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ECJ: Finnish group contribution regime compatible with EC Law – details — Orbitax Tax News & Alerts

On 18 July 2007, the European Court of Justice (ECJ) gave its decision in the case of Oy AA (Case C-231/05, formerly know as the Oy Esab case) regarding the compatibility of the Finnish group contribution regime with the EC fundamental freedoms. Details of the judgment are summarized below.

(a) Facts and Issue. The Finnish resident company Oy AA contemplated giving a group contribution to its grand-grand-parent company, AA Ltd., which was resident in the United Kingdom. According to the Finnish Group Contribution Act (GCA), such a contribution is, in domestic situations and under certain conditions, tax deductible for the distributor and taxable income for the recipient. Accordingly, the regime may be used within a Finnish group to offset losses or to distribute profits. In the case in question, the requirement that the recipient had to be resident in Finland was not fulfilled and, therefore, the contribution would not have been taxable in Finland.

Oy AA received an advance ruling from the Finnish Central Tax Board (Keskusverolautakunta, KVL) stating that the group contribution would not be tax deductible for Oy AA. The taxpayer appealed to the Finnish Supreme Administrative Court (Korkein hallinto-oikeus, KHO), which in turn referred a question to the ECJ for a preliminary ruling, in the following terms:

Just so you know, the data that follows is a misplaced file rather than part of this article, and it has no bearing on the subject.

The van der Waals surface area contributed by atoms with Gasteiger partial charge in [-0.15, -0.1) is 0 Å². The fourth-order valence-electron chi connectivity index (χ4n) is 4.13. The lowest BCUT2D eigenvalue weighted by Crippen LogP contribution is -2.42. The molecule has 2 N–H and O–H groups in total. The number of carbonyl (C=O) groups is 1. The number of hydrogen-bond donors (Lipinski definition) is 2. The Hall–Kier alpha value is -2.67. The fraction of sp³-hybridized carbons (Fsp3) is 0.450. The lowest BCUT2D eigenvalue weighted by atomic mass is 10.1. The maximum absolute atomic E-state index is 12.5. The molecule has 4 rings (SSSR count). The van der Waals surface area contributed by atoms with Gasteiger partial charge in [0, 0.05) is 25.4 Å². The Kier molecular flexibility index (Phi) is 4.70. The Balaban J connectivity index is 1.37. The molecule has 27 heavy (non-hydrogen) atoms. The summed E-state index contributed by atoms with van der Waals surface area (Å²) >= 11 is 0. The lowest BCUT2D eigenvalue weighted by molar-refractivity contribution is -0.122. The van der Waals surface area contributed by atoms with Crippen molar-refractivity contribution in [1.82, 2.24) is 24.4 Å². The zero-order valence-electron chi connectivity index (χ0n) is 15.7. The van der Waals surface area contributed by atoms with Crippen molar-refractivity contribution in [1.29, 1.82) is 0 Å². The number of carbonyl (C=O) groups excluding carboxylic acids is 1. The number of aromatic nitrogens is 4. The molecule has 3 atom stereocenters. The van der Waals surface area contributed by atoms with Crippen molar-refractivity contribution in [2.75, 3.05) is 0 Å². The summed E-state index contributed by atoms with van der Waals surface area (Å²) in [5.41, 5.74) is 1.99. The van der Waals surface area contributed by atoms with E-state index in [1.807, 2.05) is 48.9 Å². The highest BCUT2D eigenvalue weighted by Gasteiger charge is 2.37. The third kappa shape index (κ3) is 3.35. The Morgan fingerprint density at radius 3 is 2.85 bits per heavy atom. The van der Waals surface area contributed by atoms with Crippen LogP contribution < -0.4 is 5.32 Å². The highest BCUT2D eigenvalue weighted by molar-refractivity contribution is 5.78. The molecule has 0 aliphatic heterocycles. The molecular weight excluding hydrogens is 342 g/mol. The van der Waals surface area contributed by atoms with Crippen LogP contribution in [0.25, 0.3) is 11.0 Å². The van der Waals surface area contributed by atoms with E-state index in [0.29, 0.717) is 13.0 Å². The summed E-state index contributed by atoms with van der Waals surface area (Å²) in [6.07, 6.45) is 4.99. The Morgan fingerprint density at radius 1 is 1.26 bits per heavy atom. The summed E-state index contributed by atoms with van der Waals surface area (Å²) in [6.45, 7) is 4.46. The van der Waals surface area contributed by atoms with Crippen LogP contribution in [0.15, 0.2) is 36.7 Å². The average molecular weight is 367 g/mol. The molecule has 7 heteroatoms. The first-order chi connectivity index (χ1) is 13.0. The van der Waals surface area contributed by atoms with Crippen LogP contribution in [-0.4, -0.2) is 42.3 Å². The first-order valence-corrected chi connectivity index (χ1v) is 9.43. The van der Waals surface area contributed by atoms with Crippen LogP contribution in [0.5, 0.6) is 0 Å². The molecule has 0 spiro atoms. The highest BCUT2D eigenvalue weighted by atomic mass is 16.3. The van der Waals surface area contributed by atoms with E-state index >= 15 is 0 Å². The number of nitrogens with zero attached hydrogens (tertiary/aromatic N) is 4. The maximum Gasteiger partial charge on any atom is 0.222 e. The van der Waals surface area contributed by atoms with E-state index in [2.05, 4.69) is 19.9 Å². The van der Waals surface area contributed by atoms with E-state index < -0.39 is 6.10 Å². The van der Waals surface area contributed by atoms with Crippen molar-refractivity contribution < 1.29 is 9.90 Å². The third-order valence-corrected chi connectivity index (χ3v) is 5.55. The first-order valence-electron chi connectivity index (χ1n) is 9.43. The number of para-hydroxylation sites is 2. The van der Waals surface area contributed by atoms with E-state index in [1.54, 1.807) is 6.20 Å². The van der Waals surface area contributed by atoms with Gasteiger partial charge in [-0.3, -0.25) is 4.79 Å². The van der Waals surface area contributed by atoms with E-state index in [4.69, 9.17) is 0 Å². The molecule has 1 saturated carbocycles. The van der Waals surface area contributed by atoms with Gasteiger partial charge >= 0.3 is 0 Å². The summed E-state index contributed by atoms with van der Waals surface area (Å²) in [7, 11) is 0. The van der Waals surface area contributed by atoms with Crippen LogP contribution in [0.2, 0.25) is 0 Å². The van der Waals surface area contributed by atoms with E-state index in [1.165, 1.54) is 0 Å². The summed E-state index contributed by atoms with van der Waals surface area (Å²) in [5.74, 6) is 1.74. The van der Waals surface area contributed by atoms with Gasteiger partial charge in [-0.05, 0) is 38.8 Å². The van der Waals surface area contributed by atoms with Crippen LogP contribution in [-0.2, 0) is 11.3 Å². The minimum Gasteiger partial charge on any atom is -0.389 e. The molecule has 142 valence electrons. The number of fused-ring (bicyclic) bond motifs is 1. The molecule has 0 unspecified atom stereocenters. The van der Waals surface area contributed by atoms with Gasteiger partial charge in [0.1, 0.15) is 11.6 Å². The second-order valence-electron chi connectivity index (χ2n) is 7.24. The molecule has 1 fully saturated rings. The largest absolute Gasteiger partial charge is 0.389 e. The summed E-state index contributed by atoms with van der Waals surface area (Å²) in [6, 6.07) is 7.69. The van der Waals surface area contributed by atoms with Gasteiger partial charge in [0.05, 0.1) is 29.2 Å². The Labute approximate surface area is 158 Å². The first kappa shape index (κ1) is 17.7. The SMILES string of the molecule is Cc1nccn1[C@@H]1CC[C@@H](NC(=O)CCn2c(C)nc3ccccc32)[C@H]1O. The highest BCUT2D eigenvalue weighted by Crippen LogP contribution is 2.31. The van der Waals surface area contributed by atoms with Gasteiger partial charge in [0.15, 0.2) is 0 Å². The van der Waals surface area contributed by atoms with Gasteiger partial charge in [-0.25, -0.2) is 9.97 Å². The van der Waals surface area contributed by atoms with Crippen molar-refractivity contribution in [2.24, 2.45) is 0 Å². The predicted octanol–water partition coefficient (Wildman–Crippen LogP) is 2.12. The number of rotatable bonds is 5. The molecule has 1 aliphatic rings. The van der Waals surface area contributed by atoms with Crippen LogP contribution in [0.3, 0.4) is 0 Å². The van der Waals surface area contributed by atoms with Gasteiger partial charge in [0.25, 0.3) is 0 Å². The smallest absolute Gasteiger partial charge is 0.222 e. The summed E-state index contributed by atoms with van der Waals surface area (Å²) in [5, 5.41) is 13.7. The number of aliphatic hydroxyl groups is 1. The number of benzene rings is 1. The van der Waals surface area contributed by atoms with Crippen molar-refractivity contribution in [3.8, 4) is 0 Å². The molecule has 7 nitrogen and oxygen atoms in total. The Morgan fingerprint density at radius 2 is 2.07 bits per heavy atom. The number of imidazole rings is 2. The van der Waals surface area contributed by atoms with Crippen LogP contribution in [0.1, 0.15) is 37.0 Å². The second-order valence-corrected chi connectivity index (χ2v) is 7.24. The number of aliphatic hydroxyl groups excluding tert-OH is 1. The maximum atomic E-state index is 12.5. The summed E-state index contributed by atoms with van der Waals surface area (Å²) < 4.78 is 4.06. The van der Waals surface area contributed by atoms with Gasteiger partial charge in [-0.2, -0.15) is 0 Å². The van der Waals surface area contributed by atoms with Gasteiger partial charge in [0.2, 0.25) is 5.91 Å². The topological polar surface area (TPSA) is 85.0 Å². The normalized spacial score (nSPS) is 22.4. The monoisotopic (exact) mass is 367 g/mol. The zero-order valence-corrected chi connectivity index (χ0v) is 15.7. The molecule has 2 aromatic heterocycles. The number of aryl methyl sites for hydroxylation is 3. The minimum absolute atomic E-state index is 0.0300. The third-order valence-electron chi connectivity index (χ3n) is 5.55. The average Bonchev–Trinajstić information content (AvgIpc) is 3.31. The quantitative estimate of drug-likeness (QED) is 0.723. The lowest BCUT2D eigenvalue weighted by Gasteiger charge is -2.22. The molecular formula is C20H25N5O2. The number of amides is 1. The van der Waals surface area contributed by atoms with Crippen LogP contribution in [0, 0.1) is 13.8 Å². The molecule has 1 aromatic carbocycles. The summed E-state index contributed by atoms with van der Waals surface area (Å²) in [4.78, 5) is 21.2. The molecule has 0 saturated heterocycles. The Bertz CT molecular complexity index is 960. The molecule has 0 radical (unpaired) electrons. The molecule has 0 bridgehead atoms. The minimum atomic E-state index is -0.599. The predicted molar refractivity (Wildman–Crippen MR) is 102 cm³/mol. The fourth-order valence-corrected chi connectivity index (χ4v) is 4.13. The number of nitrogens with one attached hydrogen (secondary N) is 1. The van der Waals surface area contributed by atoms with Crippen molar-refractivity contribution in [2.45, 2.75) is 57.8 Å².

Are Articles 43 and 56 of the Treaty establishing the European Communities, having regard to Article 58 of the Treaty and Council Directive 90/435/EEC on the common system of taxation applicable in the case of parent companies and subsidiaries of different Member States, to be interpreted as precluding a system such as that of the Finnish group subsidy legislation in which a condition for the deductibility in taxation of a group subsidy is that both the donor and the donee of the group subsidy are companies resident in Finland?